The use of language in education in the Global South also illustrates the stagnation of the decolonial project, as schooling is often done in European languages. Wa Thiong’o is famed for making the point that many African literature prizes only recognise works in a European language. Consequently, this means that in many areas designated ‘Global South’, education structures do not operate to assist knowledge production, as learners simultaneously struggle with language and text; doubling the mental effort required to learn. Furthermore, this use of language has contributed to the disappearance of indigenous languages. Inadvertently, the ability to speak a colonial language influences the measure of success attainable. In other words, social mobility is more likely for those who can speak an European language, than for those that speak their indigenous languages only. This explains why, across the African continent, but most especially in South Africa, there are increasingly vocal arguments for decolonisation to include use of indigenous languages in education.
As Paulo Freire argues, ‘Education either functions as an instrument that is used to facilitate the integration of the younger generation into the logic of the present system and bring about conformity to it, or it becomes “the practice of freedom”, the means by which men and women deal critically and creatively with reality and discover how to participate in the transformation of their world.’ I suggest that education in the designated Global South, as I have summarised above is NOT the practice of freedom, as it is quite closely linked to the logic of the colonial system of epistemicides and not transformation of the world.
Despite the above, it is vital to note that there are ways in which decolonisation has not entirely stalled… in the informal economy, in intra-continental and trans-Diasporic communication. The beauty of the informal economy is that it reflects everyday realities and is divorced from the statist structures and strictures of neo-liberalism. The informal economy involves practices, knowledge and values that are related to, and grow out of, local and community circumstances. Some of these are linked to knowledge systems that were nearly wiped out during the overt colonial encounter. Traditional practices relating to orthography, environmental conservation, health and beauty, music and art, finances and self-help still exist today. On the other hand, the dominant discourse is that indigenous practices are outmoded, archaic and out of tune with modernity. Yet, these practices, as they are engaged with today, are not trapped in time, but have evolved in tandem with society’s many iterations. Thus, while cross-continental and precolonial trade routes mostly no longer exist, Africans have found new ways to communicate and share knowledge about art, music, writing and science that often bypass the state structures imposed by colonisation. These forms of knowledge production and transmission may not be curated or valued by the ‘Global North’, but they exist. And knowledge is being exchanged and produced in new ways. For example, as Siyanda Mohutsiwa states quite succinctly, social media has finally given Pan-Africanism a new voice.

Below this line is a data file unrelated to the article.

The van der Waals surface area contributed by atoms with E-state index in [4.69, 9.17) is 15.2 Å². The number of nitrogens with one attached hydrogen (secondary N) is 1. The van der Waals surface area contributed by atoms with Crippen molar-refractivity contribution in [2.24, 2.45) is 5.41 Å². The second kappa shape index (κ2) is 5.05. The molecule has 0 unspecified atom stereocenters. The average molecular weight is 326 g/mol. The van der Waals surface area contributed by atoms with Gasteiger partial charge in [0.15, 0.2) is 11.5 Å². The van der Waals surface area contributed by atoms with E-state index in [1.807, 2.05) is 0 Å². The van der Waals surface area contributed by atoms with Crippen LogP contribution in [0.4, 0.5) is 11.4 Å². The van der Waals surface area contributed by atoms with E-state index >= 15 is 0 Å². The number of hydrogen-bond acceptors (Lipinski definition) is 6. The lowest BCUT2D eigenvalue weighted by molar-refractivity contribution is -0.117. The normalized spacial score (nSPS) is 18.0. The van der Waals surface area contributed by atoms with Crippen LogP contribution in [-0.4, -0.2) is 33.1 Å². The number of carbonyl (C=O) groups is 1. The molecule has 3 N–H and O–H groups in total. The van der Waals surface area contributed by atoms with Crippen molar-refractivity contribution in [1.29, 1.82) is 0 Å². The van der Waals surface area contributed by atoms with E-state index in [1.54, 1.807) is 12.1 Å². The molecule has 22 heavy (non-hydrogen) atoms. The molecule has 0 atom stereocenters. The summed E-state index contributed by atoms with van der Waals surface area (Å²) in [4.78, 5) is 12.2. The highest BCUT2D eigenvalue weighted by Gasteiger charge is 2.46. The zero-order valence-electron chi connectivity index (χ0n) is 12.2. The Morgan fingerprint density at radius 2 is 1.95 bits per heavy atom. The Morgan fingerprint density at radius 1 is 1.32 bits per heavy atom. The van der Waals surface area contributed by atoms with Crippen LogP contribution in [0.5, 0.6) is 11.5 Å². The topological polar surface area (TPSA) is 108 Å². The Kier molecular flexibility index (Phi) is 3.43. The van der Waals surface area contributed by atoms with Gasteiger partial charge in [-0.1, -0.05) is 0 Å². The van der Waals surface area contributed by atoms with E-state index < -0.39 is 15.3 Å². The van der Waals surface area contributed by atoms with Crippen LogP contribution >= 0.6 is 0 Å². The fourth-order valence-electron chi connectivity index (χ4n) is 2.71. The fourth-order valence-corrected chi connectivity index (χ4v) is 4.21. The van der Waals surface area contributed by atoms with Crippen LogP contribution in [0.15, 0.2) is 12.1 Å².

The Hope of a Decolonial Tomorrow?
Going forward, we need to consider who should be at the forefront of restarting areas of stalled decolonisation, and what decolonisation should achieve in what is designated the Global South. In the ideas of stalled decolonisation, we see the conflation of seemingly similar but actually distinct ideologies and aspirations. There is some underlying presumption than postcolonial states, peoples and populations will inevitably be anticolonial. As if the passage of time will of itself repudiate what has gone before. Contradictorily, postcolonial states often tend to be nearly as colonial as the colonies that preceded them, relying as they do on the same systems of production, international relationships, political structures and definitely the same knowledge systems of production – both in content and structure. Thus, if the ‘Global North’ and leaders in the ‘Global South’ are left to drive decolonisation, it will inevitably stall as imperialism inexorably reproduces itself. However, one hopes that if the people who are most affected – those at the grassroots, at the coalface, locked in crowded garment factories and below the earth in unsafe mines – drive decolonisation based on their aspirations, then it is possible that decolonisation will move from being post- to anti-colonial. One hopes.
My last reflection is: what would we consider to be successful and complete decolonisation? Development on par with the ‘Global North?’ Democratic states modelled to mimic those of the ‘Global North?’ Knowledge production and transmission, as the practice of freedom requires more than low-level and intermittent transnational engagement on counter-normative platforms. It requires engagement with the informal sector that moves beyond speaking for and distorting aspirations. It requires theoretical, radical and critical thought of what freedom actually looks like through the eyes of those who aspire to true freedom.